Look, we all know that this show has strayed pretty far from its roots. “You can’t change history, Barbara! Not one line!” has given way to a new “philosophy” of “time can be re-written.” But this, well — let’s just say that the very events that gave birth to the Ninth (or I guess that should now be Tenth) Doctor, Christopher Eccelston, and in turn his successors in the role — well, they’re just no more. The past seven seasons of the show? Well, I guess they still happened — but now, apparently, not the way we saw them. At least not anymore. And the Doctor is most certainly no longer the “Last Of The Time Lords.”

So — what does it all mean? Shit, I dunno. Gallifrey still exists. In a painting.  It never stopped existing (except, ya know, when it did). And whereas the entire history of Doctor Who is based on the concept of a Time Lord running away from home (even though that mythology was developed nearly a decade after the show first aired) — a point that was re-emphasized in The Five Doctors with Fifth Doctor Peter Davison”s famous “Why not? That’s how it all started!” line — now we’re told that the Doctor is going “where I’ve always been going — back home.”

So, ya know, all that Trenzalore stuff we’ve been building up to? Forget all that. It’s Gallifrey or bust now, folks!

I guess all this should be exciting — and maybe, on paper, it is. I like being thrust into unknown waters as far as Doctor Who goes. Even though I’m a bit of a self-admitted sad old traditionalist, as stated earlier. In the days when all we had going were the Eighth Doctor BBC novels, Lawrence Miles’ much-maligned Interference, which basically set all of Who continuity on its ear (for a time, at any rate) excited me. And all this could well do the same — if I had more confidence in the current show-running regime to get things right. Which I don’t. Buuuuuuttttt —

They did get some things here right, unquestionably. The “old school” opening shots in  black and white, complete with vintage theme music, were marvelous. The direction by Nick Hurran was energetic, pacy, and cinematic (in a good way) throughout. The Three Doctors redux portion of the story, with John Hurt functioning as a William Hartnell stand-in, was a joy to watch. Clara seems to be coming along nicely as a companion and was essential to the proceedings here without overshadowing them — as Davies had a tendency to do with Rose, in particular.  And as for that ending —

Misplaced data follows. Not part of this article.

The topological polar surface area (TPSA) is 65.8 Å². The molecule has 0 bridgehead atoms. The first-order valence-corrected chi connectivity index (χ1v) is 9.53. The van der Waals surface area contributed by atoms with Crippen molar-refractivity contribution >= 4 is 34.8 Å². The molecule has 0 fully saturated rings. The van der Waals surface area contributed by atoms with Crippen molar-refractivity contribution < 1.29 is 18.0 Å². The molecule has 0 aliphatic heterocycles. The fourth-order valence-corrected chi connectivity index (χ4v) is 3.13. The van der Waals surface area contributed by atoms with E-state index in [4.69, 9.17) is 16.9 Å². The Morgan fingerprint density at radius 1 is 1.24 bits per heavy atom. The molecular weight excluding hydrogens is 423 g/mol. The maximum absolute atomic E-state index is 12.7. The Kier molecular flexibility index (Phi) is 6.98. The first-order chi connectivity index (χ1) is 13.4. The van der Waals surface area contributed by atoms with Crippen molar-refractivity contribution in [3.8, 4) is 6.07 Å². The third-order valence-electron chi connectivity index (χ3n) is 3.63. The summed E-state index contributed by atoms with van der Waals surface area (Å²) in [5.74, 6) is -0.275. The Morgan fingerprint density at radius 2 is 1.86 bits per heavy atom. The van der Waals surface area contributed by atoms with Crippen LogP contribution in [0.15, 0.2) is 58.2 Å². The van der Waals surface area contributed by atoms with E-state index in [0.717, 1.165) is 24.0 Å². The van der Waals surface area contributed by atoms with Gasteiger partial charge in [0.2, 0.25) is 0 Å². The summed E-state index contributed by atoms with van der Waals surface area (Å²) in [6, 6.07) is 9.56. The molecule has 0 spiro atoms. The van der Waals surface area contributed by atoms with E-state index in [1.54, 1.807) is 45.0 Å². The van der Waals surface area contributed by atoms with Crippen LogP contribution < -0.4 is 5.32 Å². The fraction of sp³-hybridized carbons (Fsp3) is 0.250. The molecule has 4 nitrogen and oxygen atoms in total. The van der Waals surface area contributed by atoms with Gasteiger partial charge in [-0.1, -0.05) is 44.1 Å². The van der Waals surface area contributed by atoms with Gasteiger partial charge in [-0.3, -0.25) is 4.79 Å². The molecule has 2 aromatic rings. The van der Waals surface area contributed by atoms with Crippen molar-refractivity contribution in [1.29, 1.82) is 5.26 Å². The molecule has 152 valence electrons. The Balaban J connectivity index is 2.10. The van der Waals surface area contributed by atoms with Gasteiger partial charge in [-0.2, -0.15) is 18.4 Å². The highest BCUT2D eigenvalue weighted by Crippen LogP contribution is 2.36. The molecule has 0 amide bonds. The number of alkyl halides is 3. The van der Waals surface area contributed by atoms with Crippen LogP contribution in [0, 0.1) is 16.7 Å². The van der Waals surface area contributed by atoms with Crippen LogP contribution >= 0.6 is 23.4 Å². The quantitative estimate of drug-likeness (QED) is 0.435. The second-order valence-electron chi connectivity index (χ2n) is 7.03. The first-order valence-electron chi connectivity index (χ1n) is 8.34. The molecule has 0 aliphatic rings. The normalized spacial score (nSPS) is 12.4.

Okay, it was about as subtle as a neo-Nazi march through downtown Tel Aviv in broad daylight, I’ll grant you — Clara : The curator wants to see you. The Doctor (sitting, as Clara exits) : Okay. A curator. I’d like to be a curator. I’d be a good curator. Curators are cool. I should retire one day. Maybe I’ll be a curator when I retire. Yes, that’s it, I’ll retire and be a curator. In fact, I bet in some “timey-wimey” way I’ve already done that. And this curator guy who’s about to talk to me, shit, who are we kidding? It’s me. Or another of me, at any rate. It’s Tom Baker. He’s here. In the building.  That’s Tom Baker standing right behind me — but still : it was. Tom Baker. Standing right behind him. And yes,  the dialogue was trying too hard to be mysterious and momentous and came off instead as clumsy, but cone on, people. There he was. The Doctor. My Doctor. And I deserve to smile for the rest of the day for that reason alone. And so do you.

So who knows? Maybe a partial changing of the guard is all that’s in order here. Maybe Moffat just needs to scrap all the baggage that’s hanging on Matt Smith — baggage that, okay, “The Moff” himself put there, but let’s not nitpick here — and start fresh with Thirteenth (did I get that right?) Doctor Peter Capaldi, who actually makes his brief debut in this story in another very cool (if, yeah, very gimmicky) moment. Maybe a re-write of the last seven-plus seasons is just what — sorry! — the Doctor ordered. Maybe it’ll be good for him to go home again. If — and only if — once that’s all over,  he follows the best advice his Ninth (excuse me, I guess that’s Tenth) persona ever gave : “run for your life!”

I’ve been waiting a good few years now for Doctor Who to relieve itself of the burden of its own excesses and get back to the strength — and dare I say beauty — of its core premise, as so splendidly told in Mark Gatiss’ awe-inspring TV movie (and the real highlight of the 50th anniversary so far) An Adventure In Time And Space — a mysterious traveler making his way through the the past, the present, and the future of the whole,  entire universe in a rickety old blue police box that’s bigger on the inside than it is on the outside. That, right there, is all we’ve ever needed.

The Day Of The Doctor did enough , glaring flaws notwithstanding, to make most any fan — including this one — feel more than just a little bit giddy throughout, and I’m reasonably thankful for that,  but it came up short in terms of re-setting the table in the kind of fundamental fashion I’m still hoping to see. It rattled the cupboards, and that’s a good first step, but we’ll have to see where and how the pieces fall after the Christmas special, which has rather stolen its thunder as the big “event” piece of Doctor Who for the year. We seem to be heading straight into the heart of Who mythology and continuity for one last (I hope, at any rate) big blow-out. So, yeah — let him go home again. If that’s what he needs to do to run away.

After all, that’s how it all started.